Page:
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Weaseling Out of Obamacare

Nursing homes, fast-food restaurants think up ways to shirk employer responsibility

David McNew / Getty Images

Have nursing homes, fast-food restaurants, and other low-wage industries found a way to wriggle out of some Obamacare requirements? Maybe.

Today many (and possibly most) of these employers either don’t provide insurance or provide barebones coverage that doesn’t really cover much. Obamacare is supposed to change that. When its big coverage provisions take effect in January, employers with more than 50 employees are supposed to provide real insurance—or pay a stiff penalty. But some employers and insurers may find a way to avoid facing that choice: They’d offer “skinny” insurance, similar to the barebones policies some of them now offer, and then pay a more modest penalty. It’s not yet certain, because the administration has not finished writing the regulation about what coverage employers must provide—and what happens if they don’t. But the law itself doesn’t seem to leave much flexibility here. (As always, the best source for the legal details is Timothy Jost, the law professor at Washington and Lee University.)

A story in Monday’s Wall Street Journal quoted officials from several companies who said they were considering this approach, although, as always, that could be bluster. Among other things, these companies would have to consider the competitive effects, which could push in either direction. Do they provide less insurance, so they keep costs lower? Or do they provide more, so they can attract better workers? Different companies will undoubtedly respond in different ways, although, for the moment, administration officials say they have not seen signs many companies will really opt for the barebones approach.

For the most part, the workers at these companies would not be worse off than they are now, no matter what the companies decide—because these are predominantly low-wage workers who already don’t get decent coverage at work. Under Obamacare, at least, they’d have an option they never had before: the ability to buy subsidized, regulated insurance in the new exchanges. It’s not an option they’d all choose: Some might opt to stick with the cheaper company plans, however lousy. But others would jump into the exchanges and, finally, get decent insurance.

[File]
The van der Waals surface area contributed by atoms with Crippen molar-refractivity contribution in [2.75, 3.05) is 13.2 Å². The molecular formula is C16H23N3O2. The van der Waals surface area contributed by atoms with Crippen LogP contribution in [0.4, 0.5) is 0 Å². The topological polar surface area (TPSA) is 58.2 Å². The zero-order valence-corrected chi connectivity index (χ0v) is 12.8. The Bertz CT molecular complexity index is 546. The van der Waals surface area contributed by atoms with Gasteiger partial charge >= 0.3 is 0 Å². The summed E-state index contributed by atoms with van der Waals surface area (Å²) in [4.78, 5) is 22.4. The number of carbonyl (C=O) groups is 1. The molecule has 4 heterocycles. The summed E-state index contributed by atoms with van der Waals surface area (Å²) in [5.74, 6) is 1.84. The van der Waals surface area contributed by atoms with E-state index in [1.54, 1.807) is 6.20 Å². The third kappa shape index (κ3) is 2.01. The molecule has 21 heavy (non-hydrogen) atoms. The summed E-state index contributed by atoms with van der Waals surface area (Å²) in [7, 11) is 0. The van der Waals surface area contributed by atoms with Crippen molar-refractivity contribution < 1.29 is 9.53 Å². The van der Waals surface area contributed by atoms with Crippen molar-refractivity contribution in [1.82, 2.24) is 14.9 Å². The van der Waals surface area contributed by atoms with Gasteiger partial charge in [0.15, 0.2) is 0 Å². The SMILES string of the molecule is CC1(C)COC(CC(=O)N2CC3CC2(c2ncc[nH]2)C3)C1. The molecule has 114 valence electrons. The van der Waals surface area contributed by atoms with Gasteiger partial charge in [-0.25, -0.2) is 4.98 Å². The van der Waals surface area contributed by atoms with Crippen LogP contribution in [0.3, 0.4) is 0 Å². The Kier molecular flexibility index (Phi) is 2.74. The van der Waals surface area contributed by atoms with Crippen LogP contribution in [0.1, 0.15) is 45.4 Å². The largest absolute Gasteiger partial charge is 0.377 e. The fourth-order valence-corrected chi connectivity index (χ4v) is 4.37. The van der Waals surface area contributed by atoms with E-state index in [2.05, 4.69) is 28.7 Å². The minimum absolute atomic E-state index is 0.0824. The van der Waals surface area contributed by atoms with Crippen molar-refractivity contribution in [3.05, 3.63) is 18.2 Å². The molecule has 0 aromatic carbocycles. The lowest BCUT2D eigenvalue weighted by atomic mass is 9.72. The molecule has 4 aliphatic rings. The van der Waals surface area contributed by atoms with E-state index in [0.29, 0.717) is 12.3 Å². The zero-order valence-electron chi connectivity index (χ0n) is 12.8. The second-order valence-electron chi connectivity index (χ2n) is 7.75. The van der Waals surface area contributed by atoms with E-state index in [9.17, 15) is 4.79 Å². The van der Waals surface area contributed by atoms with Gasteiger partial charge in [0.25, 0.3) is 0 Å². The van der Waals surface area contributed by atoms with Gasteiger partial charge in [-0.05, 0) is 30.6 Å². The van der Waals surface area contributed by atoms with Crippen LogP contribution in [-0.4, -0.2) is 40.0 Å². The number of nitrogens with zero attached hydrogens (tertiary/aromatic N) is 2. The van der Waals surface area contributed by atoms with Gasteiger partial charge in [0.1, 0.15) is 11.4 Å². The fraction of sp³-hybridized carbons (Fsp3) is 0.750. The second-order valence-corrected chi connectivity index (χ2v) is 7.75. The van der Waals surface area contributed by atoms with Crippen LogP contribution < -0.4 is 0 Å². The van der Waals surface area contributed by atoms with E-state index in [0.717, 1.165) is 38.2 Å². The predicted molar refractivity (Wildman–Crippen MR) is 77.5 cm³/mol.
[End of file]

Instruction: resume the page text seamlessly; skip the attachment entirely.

Still, the situation is far from ideal. There is, for example, the danger that only sicker workers jump into the exchanges, changing the actuarial balance and nudging premiums up. And if you’re wondering why the law even allows employers to do this, the simple answer is that employers have lobbyists. As John McDonough wrote in Inside National Health Reform, and told me on Monday, many of the law’s sponsors felt they could not get the bill through Congress without support from at least one key employer lobby. That gave a lot of leverage to the Business Roundtable, the least hostile of the business groups, and that group—along with every other employer group—made loose requirements on employers a priority. “Justified or not, there was a belief among the key movers that the loss of [the Business Roundtable] would be a tipping point with several Democratic senators whose support was essential for package,” said McDonough, who worked for the late Senator Ted Kennedy on the Health, Education, Labor and Pensions Committee staff.

To many policy wonks, left and right, the ideal solution would be to get employers out of the insurance business altogether. But that’s not the solution most Americans want. In fact, any reform that threatens to change the coverage Americans already have is bound to run afoul of public opinion—even if it’s a change for the better. That’s one reason Obamacare’s treatment of employer coverage is so complicated and so full of loopholes. The law is trying to set higher standards for what employers provide, but without causing such disruptions that employers drop coverage altogether. It’s a nearly impossible task, but one reformers must attempt until the country is ready for bolder action.

Jonathan Cohn is a senior editor at The New Republic. Follow Jonathan on Twitter @CitizenCohn